It’s been a great pleasure exploring Ohio Plants with you all this term. Enjoy reading some (or all) of the web pages that your classmate colleagues produced this past month. Answers are due Sunday June 5.

Us at Batelle Darby Metro Park


Aaron, on their Deep Woods, The Appalachian Gametophyte and Ohio Geobotany page gives two uses of chestnut oak–one by people and the other by animals. What are these uses?

Atchayah, on their Batelle Darby Metro Park page, found 4 trees and shrubs that love limestone in their soil. What were they? 

Camryn, on their Lichens and Bryophytes of Duranceau Park, shows us a round leathery foliose lichen that grows to be about an inch in diameter rooted at a single point. Name this lichen and describe the morphology and function of the dark brown spots with which its surface is littered. 

Emily, on their Deep Woods web page, displays bellwort, the specific epithet of which denotes a peculiar feature of the stems and leaves. Name and describe that trait. 

Jack, on their Plants of Whetstone Park page, provides information about methods of controlikng multiflora rose. What arwe they, and what potential disadvantage is there to their use?

Jordon,  on their Lichens and Bryophytes of Duranceau Park page shows us two colorful yellow small foliose lichens. Name them please and tell how to tell them apart from one another. 

Laura, on their Deep Woods, the Appalachian Gametophyte and Ohio Geobotany page cites two instances of an association bewteen the plant and ants. What are they?

Mckenzie, on their Trees  page, tells us how and why white mulberry arrived in North America. What for?

Sebastian, on their Plants of Whetstone Park page, tells us that common elder (Sambucus canadensis) is both poisonous and edible. Explain this apparent contrdiction. 

Shivani, on their Trees page, compare eastern white pine with a lemon. What is the similarity/difference cited? 

Us at Deep Woods!


Aaron, on their Plants of A.W. Marion State Park page, point out some chemical magic that helps the invasive plant autumn olive do well in poor soils. What is it? 

Atchayah, on their Trees page, makes an observation about the tree species diversity in a New Albany neighborhood. What is it?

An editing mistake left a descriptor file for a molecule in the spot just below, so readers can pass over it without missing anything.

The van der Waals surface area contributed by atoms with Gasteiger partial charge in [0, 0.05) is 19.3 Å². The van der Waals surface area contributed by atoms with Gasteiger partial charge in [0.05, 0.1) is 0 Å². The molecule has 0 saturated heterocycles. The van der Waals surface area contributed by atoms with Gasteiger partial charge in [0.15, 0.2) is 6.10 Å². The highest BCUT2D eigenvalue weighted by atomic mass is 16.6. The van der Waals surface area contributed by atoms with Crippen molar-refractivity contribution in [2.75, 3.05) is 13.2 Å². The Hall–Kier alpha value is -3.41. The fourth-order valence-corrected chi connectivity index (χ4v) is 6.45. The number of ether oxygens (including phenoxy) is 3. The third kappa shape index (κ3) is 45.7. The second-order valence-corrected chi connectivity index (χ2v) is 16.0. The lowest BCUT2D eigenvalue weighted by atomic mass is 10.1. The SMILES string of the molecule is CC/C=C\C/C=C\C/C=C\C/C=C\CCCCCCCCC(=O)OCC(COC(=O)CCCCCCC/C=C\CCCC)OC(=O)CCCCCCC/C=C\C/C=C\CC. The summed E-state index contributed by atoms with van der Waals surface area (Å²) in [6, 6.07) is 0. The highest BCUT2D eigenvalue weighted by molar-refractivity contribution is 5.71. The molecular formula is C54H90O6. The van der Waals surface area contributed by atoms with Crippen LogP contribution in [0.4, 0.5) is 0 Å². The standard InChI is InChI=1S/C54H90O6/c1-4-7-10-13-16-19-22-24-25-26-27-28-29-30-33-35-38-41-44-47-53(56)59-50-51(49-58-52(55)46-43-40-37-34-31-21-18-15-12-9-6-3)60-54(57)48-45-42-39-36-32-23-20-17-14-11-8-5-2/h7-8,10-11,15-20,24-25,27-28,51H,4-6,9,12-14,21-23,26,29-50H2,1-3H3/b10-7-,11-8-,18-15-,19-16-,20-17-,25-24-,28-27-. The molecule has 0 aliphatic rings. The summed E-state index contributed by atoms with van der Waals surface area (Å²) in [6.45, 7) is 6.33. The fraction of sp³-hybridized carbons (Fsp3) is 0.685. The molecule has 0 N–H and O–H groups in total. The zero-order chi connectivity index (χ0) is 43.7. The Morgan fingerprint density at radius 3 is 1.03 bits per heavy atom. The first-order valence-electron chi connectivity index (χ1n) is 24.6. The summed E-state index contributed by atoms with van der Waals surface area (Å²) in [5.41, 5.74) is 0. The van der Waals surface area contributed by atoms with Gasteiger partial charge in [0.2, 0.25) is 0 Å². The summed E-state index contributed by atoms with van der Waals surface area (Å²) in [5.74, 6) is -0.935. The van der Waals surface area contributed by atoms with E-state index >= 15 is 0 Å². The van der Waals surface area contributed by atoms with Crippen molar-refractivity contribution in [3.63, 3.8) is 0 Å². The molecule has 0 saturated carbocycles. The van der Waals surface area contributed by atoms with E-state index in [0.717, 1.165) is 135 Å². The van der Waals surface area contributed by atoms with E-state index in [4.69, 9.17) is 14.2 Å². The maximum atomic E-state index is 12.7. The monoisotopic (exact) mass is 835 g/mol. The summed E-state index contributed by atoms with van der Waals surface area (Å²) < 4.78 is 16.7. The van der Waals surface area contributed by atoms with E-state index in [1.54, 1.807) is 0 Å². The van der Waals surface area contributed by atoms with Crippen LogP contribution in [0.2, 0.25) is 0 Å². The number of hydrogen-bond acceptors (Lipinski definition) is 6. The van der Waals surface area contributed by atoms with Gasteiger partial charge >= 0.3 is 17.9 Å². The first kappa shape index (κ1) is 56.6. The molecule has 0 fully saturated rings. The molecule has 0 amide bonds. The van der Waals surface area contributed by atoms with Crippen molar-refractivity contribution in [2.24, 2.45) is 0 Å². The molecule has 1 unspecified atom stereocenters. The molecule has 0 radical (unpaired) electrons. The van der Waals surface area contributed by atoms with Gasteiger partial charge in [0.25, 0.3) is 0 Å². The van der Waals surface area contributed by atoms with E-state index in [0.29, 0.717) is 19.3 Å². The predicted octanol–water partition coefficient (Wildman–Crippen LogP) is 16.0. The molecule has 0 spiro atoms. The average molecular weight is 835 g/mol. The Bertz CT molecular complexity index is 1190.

Camryn, on their Plants of Blendon Woods page, points out that dames rocket is often mistaken for a wholly different wildflower. What is that ine, and how are the to readily told apart?

Emily, on their pLaNTS OF gRIGGS rESERVOIR (GAHH i HATE “cAPS lOCK!), describes a little plant with yellow flowers that seemed somewhat buttercupish at first, but is something different. Name the flower and give also an alternative name for the plant; explain the name. 

Jack, on their Lichens (Duranceau Park) page, sets forth several ways in which birds use lichens, and specific benefits they receive from such use. What are they?

Jordon,  on their Plants of Indian Village Camp page, was able to identify a woody shrub in part by its fruits. Name the shrub and name and describe its fruit type (not a berry, although most people would probabaly call then berries). 

Laura, on their Trees page, describe an amazing instance of a human use of an American sycamore. Describe that please. 

Mckenzie, on their Deep Woods, Ohio Geobotany and the Appalachian Gametophyte page, describe a threat to eastern hemlock. Name that threat and describe its mode of action. What is being done to alleviate the situation? 

Sebastian, on their Batelle Darby Metro Park page, shows two monocotyledon wildflowers. What are they?

Shivani, on their Batelle Darby Metro Park page, passes along an interesting fact about the ecology of bastard toadflax. What is it? 


Aaron S.

Atchayah B

Camryn F.


Emily D.

Jack S.


Jordon P.

Laura H.

Mckenzie S.


Sebastion D,

Shivani R.

Dr. Klips

From the Archives: Examples of Student Web Sites

Meredith B.